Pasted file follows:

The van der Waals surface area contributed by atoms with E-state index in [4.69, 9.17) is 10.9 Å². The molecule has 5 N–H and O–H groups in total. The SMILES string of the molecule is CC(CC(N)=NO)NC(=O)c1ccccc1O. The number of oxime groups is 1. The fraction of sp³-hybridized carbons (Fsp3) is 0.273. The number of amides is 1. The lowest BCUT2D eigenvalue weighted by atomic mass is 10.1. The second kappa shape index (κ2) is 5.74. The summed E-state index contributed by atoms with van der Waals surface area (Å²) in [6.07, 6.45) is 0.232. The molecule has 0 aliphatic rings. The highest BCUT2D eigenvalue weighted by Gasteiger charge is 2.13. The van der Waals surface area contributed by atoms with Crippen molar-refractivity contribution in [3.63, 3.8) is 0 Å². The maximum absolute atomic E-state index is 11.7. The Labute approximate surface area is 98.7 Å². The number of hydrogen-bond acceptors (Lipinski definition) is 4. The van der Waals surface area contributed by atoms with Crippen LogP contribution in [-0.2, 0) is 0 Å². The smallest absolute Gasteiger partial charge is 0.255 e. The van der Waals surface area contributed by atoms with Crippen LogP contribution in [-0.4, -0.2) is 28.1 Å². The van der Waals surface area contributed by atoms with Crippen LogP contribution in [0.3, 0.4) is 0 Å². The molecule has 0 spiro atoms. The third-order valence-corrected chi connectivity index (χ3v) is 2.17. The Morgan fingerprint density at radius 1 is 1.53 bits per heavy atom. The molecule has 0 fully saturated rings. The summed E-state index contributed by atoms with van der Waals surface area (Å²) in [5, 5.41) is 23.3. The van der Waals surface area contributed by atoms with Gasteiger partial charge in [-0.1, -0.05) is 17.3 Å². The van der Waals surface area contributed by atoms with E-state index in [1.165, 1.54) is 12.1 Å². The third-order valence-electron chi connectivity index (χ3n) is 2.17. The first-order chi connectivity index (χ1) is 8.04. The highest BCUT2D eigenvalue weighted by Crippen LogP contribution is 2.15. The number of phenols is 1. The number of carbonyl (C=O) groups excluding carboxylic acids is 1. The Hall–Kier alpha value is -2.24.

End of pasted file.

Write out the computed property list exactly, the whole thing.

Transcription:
The van der Waals surface area contributed by atoms with E-state index in [4.69, 9.17) is 10.9 Å². The molecule has 5 N–H and O–H groups in total. The SMILES string of the molecule is CC(CC(N)=NO)NC(=O)c1ccccc1O. The number of oxime groups is 1. The fraction of sp³-hybridized carbons (Fsp3) is 0.273. The number of amides is 1. The lowest BCUT2D eigenvalue weighted by atomic mass is 10.1. The second kappa shape index (κ2) is 5.74. The summed E-state index contributed by atoms with van der Waals surface area (Å²) in [6.07, 6.45) is 0.232. The molecule has 0 aliphatic rings. The highest BCUT2D eigenvalue weighted by Gasteiger charge is 2.13. The van der Waals surface area contributed by atoms with Crippen molar-refractivity contribution in [3.63, 3.8) is 0 Å². The maximum absolute atomic E-state index is 11.7. The Labute approximate surface area is 98.7 Å². The number of hydrogen-bond acceptors (Lipinski definition) is 4. The van der Waals surface area contributed by atoms with Crippen LogP contribution in [-0.2, 0) is 0 Å². The smallest absolute Gasteiger partial charge is 0.255 e. The van der Waals surface area contributed by atoms with Crippen LogP contribution in [-0.4, -0.2) is 28.1 Å². The van der Waals surface area contributed by atoms with Crippen LogP contribution in [0.3, 0.4) is 0 Å². The molecule has 0 spiro atoms. The third-order valence-corrected chi connectivity index (χ3v) is 2.17. The Morgan fingerprint density at radius 1 is 1.53 bits per heavy atom. The molecule has 0 fully saturated rings. The summed E-state index contributed by atoms with van der Waals surface area (Å²) in [5, 5.41) is 23.3. The van der Waals surface area contributed by atoms with Gasteiger partial charge in [-0.1, -0.05) is 17.3 Å². The van der Waals surface area contributed by atoms with E-state index in [1.165, 1.54) is 12.1 Å². The third-order valence-electron chi connectivity index (χ3n) is 2.17. The first-order chi connectivity index (χ1) is 8.04. The highest BCUT2D eigenvalue weighted by Crippen LogP contribution is 2.15. The number of phenols is 1. The number of carbonyl (C=O) groups excluding carboxylic acids is 1. The Hall–Kier alpha value is -2.24.